Thoughts on meditation.
Quick follow up on Saturday's experiment using the idea of manifestation from Write It Down, Make It Happen: Knowing What You Want And Getting It. I wrote that at least 150 new visitors would read this series. That didn't happen, and I even tried to force it to happen by writing a Google Adword! I had 14 visitors.
What should I learn from this?
If I'm truthful with myself, I believe I didn't believe enough in the power of manifestation. So, I'll try again. Today, October 6, 2008, at least 200 special people read what I have to say on this blog and offer feedback (or at least support).
I'll STOP and meditate on this now, which brings us to meditation and yoga....
Yoga is not just about stretching. Or about being a vegetarian. Or about being flexible. Or about wearing cool yoga clothes. Yoga CAN encompass these characteristics.....but it is much more.
Yoga is a toolkit for living. Some days yoga is loafing on the couch with a good book. Some days yoga is running a marathon. Some days yoga is practicing asana (postures) at a yoga class.
Yoga is observing what our body, mind and spirit require at this moment. And respecting what we need at each moment. And sometimes this means being more disciplined other times this means not being so hard on ourselves.
Many of us (especially those of us who grew up in the Boston area and have been pushed and driven to excel academically, financially and professionally) don't know how to relax. Relaxing is about calming the chatter in our mind, making sure we're not holding our breath, and clenching our muscles. It's not something we are taught in school. It's not something that is intuitive. Yoga gives us a framework for relaxing.
Here are 3 suggestions for starting the practice of relaxing (ie yoga and meditation):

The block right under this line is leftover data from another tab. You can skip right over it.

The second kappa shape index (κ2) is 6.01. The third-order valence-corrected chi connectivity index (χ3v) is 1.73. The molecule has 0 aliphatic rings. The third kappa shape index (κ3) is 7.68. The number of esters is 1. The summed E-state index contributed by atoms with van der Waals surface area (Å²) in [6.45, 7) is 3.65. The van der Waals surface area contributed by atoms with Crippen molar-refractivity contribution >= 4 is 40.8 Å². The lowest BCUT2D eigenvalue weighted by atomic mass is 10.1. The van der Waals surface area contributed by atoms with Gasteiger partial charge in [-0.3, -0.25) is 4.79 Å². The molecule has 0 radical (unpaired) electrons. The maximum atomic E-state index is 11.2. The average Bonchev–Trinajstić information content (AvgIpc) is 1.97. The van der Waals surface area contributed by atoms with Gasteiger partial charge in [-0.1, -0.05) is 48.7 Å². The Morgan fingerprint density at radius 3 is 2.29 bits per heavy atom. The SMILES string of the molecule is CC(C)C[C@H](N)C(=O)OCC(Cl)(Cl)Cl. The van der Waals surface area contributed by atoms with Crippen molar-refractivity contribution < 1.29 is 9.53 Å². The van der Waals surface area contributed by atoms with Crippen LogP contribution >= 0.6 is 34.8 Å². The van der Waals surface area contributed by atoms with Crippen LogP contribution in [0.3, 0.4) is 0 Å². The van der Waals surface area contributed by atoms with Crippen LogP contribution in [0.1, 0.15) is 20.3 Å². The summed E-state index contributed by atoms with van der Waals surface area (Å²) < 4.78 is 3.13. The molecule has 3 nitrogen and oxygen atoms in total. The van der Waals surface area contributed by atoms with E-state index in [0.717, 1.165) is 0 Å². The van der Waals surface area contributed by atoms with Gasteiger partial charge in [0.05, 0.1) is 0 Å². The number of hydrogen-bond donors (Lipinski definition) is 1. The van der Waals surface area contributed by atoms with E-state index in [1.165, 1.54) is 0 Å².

1. Stop what ever you are doing right now and notice if you are holding your breath. If you are, that's ok. Just take a breath in through your nose and let it out through your mouth. If that felt good, do it again. If it didn't feel good just take a few breaths in and out through your nose. That's it. If you're having trouble falling asleep tonight, try this again 10 times. If your mind wanders away from your breathing before you get to 10 - forgive yourself - and just start over. There's no grade or evaluation of how your breathing.
2. Bring your focus to your jaw and your shoulders. Are you clenching your teeth together or gripping your lower jaw over to one side? Just bring a tiny smile to your lips and you'll automatically stop clenching your jaw. You may find that this relaxes your neck and shoulders too (or not; there's no "right" response for your body to give you). Now shrug your shoulders up toward your ears and hold your breath for a moment; then let your shoulders drop down - let gravity do this for your, you don't need to control your shoulders. Try this a few more time. Shoulders don't need to protect our ears and yet nearly all of us walk around in a perpetual state of shoulders trying to touch our ears -a constant shrug. This is a something we've conditioned ourselves to do as a stress response, from sitting at the computer too long, or when we're cold. And it can cause lots of unnecessary tension in our back, neck and shoulders. So whenever you can, just let your shoulders fall away from your ears. You can do this as many times as you like, until your shoulders remember to do it all on their own.
3. Pause -Just pause. Whatever you are doing right now (and it may be 3 things at once). Suspend them all. Close your eyes and take 10 breaths (any kind of breath is fine - through your nose, through your mouth, whatever comes most easily to you). That's it. Go back to what were doing before you closed your eyes. If this felt ok, do it again in an hour, maybe try it at work.
These are your tools for living. You can use them anytime you like. There's an unlimited supply of times you can practice these tools. Probably no one will even notice you're "doing yoga" or "meditating" when you're playing around with these tools. Enjoy. Relax.
Resources for PRACTICAL yoga and meditation: